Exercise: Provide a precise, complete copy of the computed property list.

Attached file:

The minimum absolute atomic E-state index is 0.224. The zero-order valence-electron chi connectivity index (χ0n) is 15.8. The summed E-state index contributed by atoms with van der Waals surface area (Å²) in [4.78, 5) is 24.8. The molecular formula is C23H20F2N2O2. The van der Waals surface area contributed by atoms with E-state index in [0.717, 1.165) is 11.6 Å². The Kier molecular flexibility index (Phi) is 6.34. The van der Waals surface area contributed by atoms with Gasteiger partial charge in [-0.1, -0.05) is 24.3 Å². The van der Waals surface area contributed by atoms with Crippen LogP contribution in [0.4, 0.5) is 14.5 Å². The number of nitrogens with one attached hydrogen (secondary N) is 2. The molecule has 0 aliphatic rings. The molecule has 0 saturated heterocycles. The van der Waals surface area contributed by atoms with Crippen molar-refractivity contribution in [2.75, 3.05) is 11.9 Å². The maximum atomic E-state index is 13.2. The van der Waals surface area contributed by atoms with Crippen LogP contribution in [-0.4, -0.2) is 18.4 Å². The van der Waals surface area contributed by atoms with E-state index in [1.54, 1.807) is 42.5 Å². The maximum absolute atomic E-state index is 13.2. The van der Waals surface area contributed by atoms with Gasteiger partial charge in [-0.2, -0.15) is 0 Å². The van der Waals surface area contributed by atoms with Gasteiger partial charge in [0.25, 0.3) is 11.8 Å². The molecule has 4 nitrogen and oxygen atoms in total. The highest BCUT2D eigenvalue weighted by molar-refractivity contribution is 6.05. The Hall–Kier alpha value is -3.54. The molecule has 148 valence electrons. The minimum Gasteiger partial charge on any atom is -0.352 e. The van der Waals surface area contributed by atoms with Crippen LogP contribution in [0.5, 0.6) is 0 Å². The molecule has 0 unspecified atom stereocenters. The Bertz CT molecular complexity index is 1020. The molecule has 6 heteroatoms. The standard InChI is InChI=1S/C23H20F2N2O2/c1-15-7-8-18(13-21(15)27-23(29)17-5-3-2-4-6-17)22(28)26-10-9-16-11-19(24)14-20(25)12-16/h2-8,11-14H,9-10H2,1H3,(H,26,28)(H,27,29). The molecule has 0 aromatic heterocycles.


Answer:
The minimum absolute atomic E-state index is 0.224. The zero-order valence-electron chi connectivity index (χ0n) is 15.8. The summed E-state index contributed by atoms with van der Waals surface area (Å²) in [4.78, 5) is 24.8. The molecular formula is C23H20F2N2O2. The van der Waals surface area contributed by atoms with E-state index in [0.717, 1.165) is 11.6 Å². The Kier molecular flexibility index (Phi) is 6.34. The van der Waals surface area contributed by atoms with Gasteiger partial charge in [-0.1, -0.05) is 24.3 Å². The van der Waals surface area contributed by atoms with Crippen LogP contribution in [0.4, 0.5) is 14.5 Å². The number of nitrogens with one attached hydrogen (secondary N) is 2. The molecule has 0 aliphatic rings. The molecule has 0 saturated heterocycles. The van der Waals surface area contributed by atoms with Crippen molar-refractivity contribution in [2.75, 3.05) is 11.9 Å². The maximum atomic E-state index is 13.2. The van der Waals surface area contributed by atoms with Crippen LogP contribution in [-0.4, -0.2) is 18.4 Å². The van der Waals surface area contributed by atoms with E-state index in [1.54, 1.807) is 42.5 Å². The maximum absolute atomic E-state index is 13.2. The van der Waals surface area contributed by atoms with Gasteiger partial charge in [-0.2, -0.15) is 0 Å². The van der Waals surface area contributed by atoms with Gasteiger partial charge in [0.25, 0.3) is 11.8 Å². The molecule has 4 nitrogen and oxygen atoms in total. The highest BCUT2D eigenvalue weighted by molar-refractivity contribution is 6.05. The Hall–Kier alpha value is -3.54. The molecule has 148 valence electrons. The minimum Gasteiger partial charge on any atom is -0.352 e. The van der Waals surface area contributed by atoms with Crippen LogP contribution in [0.5, 0.6) is 0 Å². The molecule has 0 unspecified atom stereocenters. The Bertz CT molecular complexity index is 1020. The molecule has 6 heteroatoms. The standard InChI is InChI=1S/C23H20F2N2O2/c1-15-7-8-18(13-21(15)27-23(29)17-5-3-2-4-6-17)22(28)26-10-9-16-11-19(24)14-20(25)12-16/h2-8,11-14H,9-10H2,1H3,(H,26,28)(H,27,29). The molecule has 0 aromatic heterocycles.